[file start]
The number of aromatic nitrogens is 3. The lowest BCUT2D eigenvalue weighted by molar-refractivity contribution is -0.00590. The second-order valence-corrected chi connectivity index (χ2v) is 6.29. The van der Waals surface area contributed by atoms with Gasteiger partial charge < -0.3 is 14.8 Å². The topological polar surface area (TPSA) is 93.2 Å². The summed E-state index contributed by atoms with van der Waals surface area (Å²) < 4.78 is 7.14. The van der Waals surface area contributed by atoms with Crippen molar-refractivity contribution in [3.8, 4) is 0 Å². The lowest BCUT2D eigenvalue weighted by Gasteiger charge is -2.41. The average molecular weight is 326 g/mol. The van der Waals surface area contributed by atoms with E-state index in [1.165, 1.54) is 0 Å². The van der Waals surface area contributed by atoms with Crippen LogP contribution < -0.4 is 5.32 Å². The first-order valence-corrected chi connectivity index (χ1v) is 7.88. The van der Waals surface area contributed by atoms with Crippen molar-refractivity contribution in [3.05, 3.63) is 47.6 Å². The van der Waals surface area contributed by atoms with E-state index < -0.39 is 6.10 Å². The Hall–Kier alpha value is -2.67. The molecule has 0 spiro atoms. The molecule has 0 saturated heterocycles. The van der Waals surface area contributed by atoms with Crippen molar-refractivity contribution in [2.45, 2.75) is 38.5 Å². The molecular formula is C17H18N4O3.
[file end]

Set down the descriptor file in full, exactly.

The number of aromatic nitrogens is 3. The lowest BCUT2D eigenvalue weighted by molar-refractivity contribution is -0.00590. The second-order valence-corrected chi connectivity index (χ2v) is 6.29. The van der Waals surface area contributed by atoms with Gasteiger partial charge < -0.3 is 14.8 Å². The topological polar surface area (TPSA) is 93.2 Å². The summed E-state index contributed by atoms with van der Waals surface area (Å²) < 4.78 is 7.14. The van der Waals surface area contributed by atoms with Crippen molar-refractivity contribution in [3.8, 4) is 0 Å². The lowest BCUT2D eigenvalue weighted by Gasteiger charge is -2.41. The average molecular weight is 326 g/mol. The van der Waals surface area contributed by atoms with E-state index in [1.165, 1.54) is 0 Å². The van der Waals surface area contributed by atoms with Crippen LogP contribution < -0.4 is 5.32 Å². The first-order valence-corrected chi connectivity index (χ1v) is 7.88. The van der Waals surface area contributed by atoms with Crippen molar-refractivity contribution in [3.05, 3.63) is 47.6 Å². The van der Waals surface area contributed by atoms with E-state index < -0.39 is 6.10 Å². The Hall–Kier alpha value is -2.67. The molecule has 0 spiro atoms. The molecule has 0 saturated heterocycles. The van der Waals surface area contributed by atoms with Crippen molar-refractivity contribution in [2.45, 2.75) is 38.5 Å². The molecular formula is C17H18N4O3.